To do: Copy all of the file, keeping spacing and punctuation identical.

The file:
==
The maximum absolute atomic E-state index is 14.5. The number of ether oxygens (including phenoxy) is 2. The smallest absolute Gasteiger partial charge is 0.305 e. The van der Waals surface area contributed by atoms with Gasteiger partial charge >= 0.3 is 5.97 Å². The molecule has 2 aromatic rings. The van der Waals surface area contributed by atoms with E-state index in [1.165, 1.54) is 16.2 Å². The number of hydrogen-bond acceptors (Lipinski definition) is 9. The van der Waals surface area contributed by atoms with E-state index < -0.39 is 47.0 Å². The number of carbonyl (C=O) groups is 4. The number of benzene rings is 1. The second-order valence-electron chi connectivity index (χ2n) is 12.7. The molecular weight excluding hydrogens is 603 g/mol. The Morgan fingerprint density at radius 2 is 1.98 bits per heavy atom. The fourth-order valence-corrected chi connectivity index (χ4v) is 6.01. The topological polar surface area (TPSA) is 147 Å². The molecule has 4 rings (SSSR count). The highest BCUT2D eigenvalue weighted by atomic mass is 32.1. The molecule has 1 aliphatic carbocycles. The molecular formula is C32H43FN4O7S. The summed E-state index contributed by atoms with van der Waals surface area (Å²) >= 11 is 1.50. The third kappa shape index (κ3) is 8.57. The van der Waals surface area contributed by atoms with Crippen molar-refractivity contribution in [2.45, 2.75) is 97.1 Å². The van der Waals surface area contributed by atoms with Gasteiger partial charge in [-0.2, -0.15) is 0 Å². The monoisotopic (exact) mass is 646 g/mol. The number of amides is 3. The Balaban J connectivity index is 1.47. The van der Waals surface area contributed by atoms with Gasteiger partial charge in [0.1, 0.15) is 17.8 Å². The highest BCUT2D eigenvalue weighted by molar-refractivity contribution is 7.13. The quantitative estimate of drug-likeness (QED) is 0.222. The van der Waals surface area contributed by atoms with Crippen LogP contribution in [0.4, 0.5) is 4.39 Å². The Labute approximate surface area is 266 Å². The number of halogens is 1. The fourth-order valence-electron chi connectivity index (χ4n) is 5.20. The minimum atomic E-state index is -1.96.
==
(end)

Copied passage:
The maximum absolute atomic E-state index is 14.5. The number of ether oxygens (including phenoxy) is 2. The smallest absolute Gasteiger partial charge is 0.305 e. The van der Waals surface area contributed by atoms with Gasteiger partial charge >= 0.3 is 5.97 Å². The molecule has 2 aromatic rings. The van der Waals surface area contributed by atoms with E-state index in [1.165, 1.54) is 16.2 Å². The number of hydrogen-bond acceptors (Lipinski definition) is 9. The van der Waals surface area contributed by atoms with E-state index < -0.39 is 47.0 Å². The number of carbonyl (C=O) groups is 4. The number of benzene rings is 1. The second-order valence-electron chi connectivity index (χ2n) is 12.7. The molecular weight excluding hydrogens is 603 g/mol. The Morgan fingerprint density at radius 2 is 1.98 bits per heavy atom. The fourth-order valence-corrected chi connectivity index (χ4v) is 6.01. The topological polar surface area (TPSA) is 147 Å². The molecule has 4 rings (SSSR count). The highest BCUT2D eigenvalue weighted by atomic mass is 32.1. The molecule has 1 aliphatic carbocycles. The molecular formula is C32H43FN4O7S. The summed E-state index contributed by atoms with van der Waals surface area (Å²) >= 11 is 1.50. The third kappa shape index (κ3) is 8.57. The van der Waals surface area contributed by atoms with Crippen molar-refractivity contribution in [2.45, 2.75) is 97.1 Å². The van der Waals surface area contributed by atoms with Gasteiger partial charge in [-0.2, -0.15) is 0 Å². The monoisotopic (exact) mass is 646 g/mol. The number of amides is 3. The Balaban J connectivity index is 1.47. The van der Waals surface area contributed by atoms with Gasteiger partial charge in [0.1, 0.15) is 17.8 Å². The highest BCUT2D eigenvalue weighted by molar-refractivity contribution is 7.13. The quantitative estimate of drug-likeness (QED) is 0.222. The van der Waals surface area contributed by atoms with Crippen LogP contribution in [0.4, 0.5) is 4.39 Å². The Labute approximate surface area is 266 Å². The number of halogens is 1. The fourth-order valence-electron chi connectivity index (χ4n) is 5.20. The minimum atomic E-state index is -1.96.